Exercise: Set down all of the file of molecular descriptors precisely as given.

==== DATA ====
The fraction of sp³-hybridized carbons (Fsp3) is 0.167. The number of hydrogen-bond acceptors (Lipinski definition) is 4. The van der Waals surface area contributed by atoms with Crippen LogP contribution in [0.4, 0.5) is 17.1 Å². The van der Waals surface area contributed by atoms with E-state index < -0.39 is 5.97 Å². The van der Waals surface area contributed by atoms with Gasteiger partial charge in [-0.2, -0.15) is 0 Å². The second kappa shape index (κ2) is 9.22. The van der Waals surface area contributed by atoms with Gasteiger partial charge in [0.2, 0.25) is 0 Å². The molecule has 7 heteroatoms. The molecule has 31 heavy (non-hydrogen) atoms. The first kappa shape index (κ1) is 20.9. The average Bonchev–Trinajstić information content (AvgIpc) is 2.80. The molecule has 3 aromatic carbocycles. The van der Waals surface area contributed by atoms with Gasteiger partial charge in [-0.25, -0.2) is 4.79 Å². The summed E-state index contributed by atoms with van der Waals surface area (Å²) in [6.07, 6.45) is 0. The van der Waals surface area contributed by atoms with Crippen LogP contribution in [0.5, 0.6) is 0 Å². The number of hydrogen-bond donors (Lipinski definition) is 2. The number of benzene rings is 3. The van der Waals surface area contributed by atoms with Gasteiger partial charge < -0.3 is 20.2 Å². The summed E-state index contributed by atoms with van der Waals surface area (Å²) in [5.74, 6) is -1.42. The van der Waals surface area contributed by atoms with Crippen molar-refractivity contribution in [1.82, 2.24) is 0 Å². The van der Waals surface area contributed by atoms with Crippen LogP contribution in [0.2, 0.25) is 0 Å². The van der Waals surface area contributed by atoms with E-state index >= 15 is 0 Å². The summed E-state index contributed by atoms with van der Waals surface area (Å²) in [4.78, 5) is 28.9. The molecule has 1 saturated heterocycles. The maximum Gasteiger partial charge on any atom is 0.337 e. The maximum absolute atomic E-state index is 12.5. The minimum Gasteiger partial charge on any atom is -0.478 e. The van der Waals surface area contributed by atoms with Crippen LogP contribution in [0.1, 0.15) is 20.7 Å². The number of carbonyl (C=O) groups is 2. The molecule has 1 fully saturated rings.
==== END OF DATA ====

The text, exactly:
The fraction of sp³-hybridized carbons (Fsp3) is 0.167. The number of hydrogen-bond acceptors (Lipinski definition) is 4. The van der Waals surface area contributed by atoms with Crippen LogP contribution in [0.4, 0.5) is 17.1 Å². The van der Waals surface area contributed by atoms with E-state index < -0.39 is 5.97 Å². The van der Waals surface area contributed by atoms with Gasteiger partial charge in [-0.2, -0.15) is 0 Å². The second kappa shape index (κ2) is 9.22. The van der Waals surface area contributed by atoms with Gasteiger partial charge in [0.2, 0.25) is 0 Å². The molecule has 7 heteroatoms. The molecule has 31 heavy (non-hydrogen) atoms. The first kappa shape index (κ1) is 20.9. The average Bonchev–Trinajstić information content (AvgIpc) is 2.80. The molecule has 3 aromatic carbocycles. The van der Waals surface area contributed by atoms with Gasteiger partial charge in [-0.25, -0.2) is 4.79 Å². The summed E-state index contributed by atoms with van der Waals surface area (Å²) in [6.07, 6.45) is 0. The van der Waals surface area contributed by atoms with Crippen LogP contribution in [0.5, 0.6) is 0 Å². The number of hydrogen-bond donors (Lipinski definition) is 2. The number of benzene rings is 3. The van der Waals surface area contributed by atoms with Gasteiger partial charge < -0.3 is 20.2 Å². The summed E-state index contributed by atoms with van der Waals surface area (Å²) in [5.74, 6) is -1.42. The van der Waals surface area contributed by atoms with Crippen molar-refractivity contribution in [1.82, 2.24) is 0 Å². The van der Waals surface area contributed by atoms with Crippen LogP contribution in [0.2, 0.25) is 0 Å². The van der Waals surface area contributed by atoms with E-state index >= 15 is 0 Å². The summed E-state index contributed by atoms with van der Waals surface area (Å²) in [4.78, 5) is 28.9. The molecule has 1 saturated heterocycles. The maximum Gasteiger partial charge on any atom is 0.337 e. The maximum absolute atomic E-state index is 12.5. The minimum Gasteiger partial charge on any atom is -0.478 e. The van der Waals surface area contributed by atoms with Crippen LogP contribution in [0.1, 0.15) is 20.7 Å². The number of carbonyl (C=O) groups is 2. The molecule has 1 fully saturated rings.